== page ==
At 7:00AM I took a rake and some clippers and drove the mower and little dump-trailer out under the biggest oak and gathered dead-fall and debris. I managed to fill the trailer with an assortment of crap and dumped it onto the now-forbidden burn-pile, making a nice nest for rats and other crawly field creatures . Maybe the owls will feast upon them.
By the time I was done I needed another shower. It’s 100-degrees in the shade out there, so rather than contiunue with yardwork I decided to indoorize myself and organize my closet-full of shooty ammo stacked in the various metal lock-boxes.
The older brown Homak box now contains all my Gauge-stuff, plus an assortment of what little (and ancient) .22 I have.
The green Stack-On next to it has all the riflery boolitz; from 5.56 NATO, to .30cal M2-Ball in en-bloc clips and bandoleers, to some recent 7.62 NATO, to .303 British, to .30-40 Krag.
The other green Stack-On has the various pistolery-types, all beginning with a “Four” as directed, commanded, and recommended by so many warrior-ninja magazineers: .45acp, .45Colt, and .44-40 together, with the exception of some of that wimpy FBI-load 158gr. old-school .38Special crap since it’s all handgunnery.
None of that .40S&W stuff and I have no 9mm, but the Gun-Club Picnic is coming up and maybe I’ll win a modern shootin’ iron of a strange and European caliber. Then I might have to expand.
Out the window the breeze in the aspen trees looks pleasantly warm.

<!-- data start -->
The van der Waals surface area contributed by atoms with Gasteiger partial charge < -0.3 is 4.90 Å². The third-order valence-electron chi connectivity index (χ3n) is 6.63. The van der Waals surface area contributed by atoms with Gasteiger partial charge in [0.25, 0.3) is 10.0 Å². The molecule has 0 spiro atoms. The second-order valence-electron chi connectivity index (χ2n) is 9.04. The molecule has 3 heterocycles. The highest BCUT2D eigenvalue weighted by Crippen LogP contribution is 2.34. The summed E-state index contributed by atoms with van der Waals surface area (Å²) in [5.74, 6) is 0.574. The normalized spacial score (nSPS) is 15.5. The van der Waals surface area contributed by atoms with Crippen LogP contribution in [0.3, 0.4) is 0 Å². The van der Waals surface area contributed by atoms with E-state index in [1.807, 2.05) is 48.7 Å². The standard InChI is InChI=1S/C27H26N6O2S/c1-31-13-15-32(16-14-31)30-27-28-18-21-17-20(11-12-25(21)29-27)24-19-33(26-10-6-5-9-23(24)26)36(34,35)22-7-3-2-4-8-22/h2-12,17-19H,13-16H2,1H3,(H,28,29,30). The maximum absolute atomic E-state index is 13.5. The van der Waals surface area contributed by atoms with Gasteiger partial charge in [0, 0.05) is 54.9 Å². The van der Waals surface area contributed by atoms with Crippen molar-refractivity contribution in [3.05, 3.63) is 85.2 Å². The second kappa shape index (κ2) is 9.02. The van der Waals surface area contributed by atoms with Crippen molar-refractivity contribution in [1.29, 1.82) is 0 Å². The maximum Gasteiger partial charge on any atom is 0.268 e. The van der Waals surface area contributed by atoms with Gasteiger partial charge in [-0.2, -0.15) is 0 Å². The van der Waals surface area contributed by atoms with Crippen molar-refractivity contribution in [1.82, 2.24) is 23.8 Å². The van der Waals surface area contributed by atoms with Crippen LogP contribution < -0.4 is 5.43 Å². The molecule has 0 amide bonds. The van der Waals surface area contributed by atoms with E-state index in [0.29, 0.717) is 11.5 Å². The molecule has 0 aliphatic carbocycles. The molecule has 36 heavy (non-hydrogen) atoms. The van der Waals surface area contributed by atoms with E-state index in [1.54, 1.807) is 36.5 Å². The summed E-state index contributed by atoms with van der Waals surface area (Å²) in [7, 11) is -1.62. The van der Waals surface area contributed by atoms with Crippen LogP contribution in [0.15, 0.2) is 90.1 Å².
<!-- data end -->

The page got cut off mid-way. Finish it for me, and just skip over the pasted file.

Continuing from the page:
Marko’s book came in the mail Sunday on a special delivery from Amazon, but it took me until Monday to crack the cover. It’s a honkin’ good read, lots of the characters I seem to know already. I am at chapter 23 and stayed up past my usual bedtime to get there – it’s a lot of fun and I can’t wait to see/read what happens next – and what the next book will be like.
So…the Pineapple Express brought the freight (UPDATE: 4.88 inches in Hangtown over the weekend), and then roared off over the Sierras to the Mid-West and the East to visit the other Coast with snow and ice and anchorman devastation.
We had some chores to do, and cleaned-up a bit amid clear skies dotted with fluffy white clouds and towering cumulo-nimbus skyscapes.
The backside redbud tree needed a whack and we had “design assistance” from our neighbor’s gardener who needed a spot of work. (We fired the leaf-blowers guys because they didn’t do squat and charged a lot.) Now we chopped and raised some blisters and filled two large green yard-waste bins full of tree-trimmings. Good exercise for the shoulders and upper arms, making mincemeat of the branches in order to fill the bins without a lot of voids – but makes the bins very heavy on the hillside like a runaway freight-train.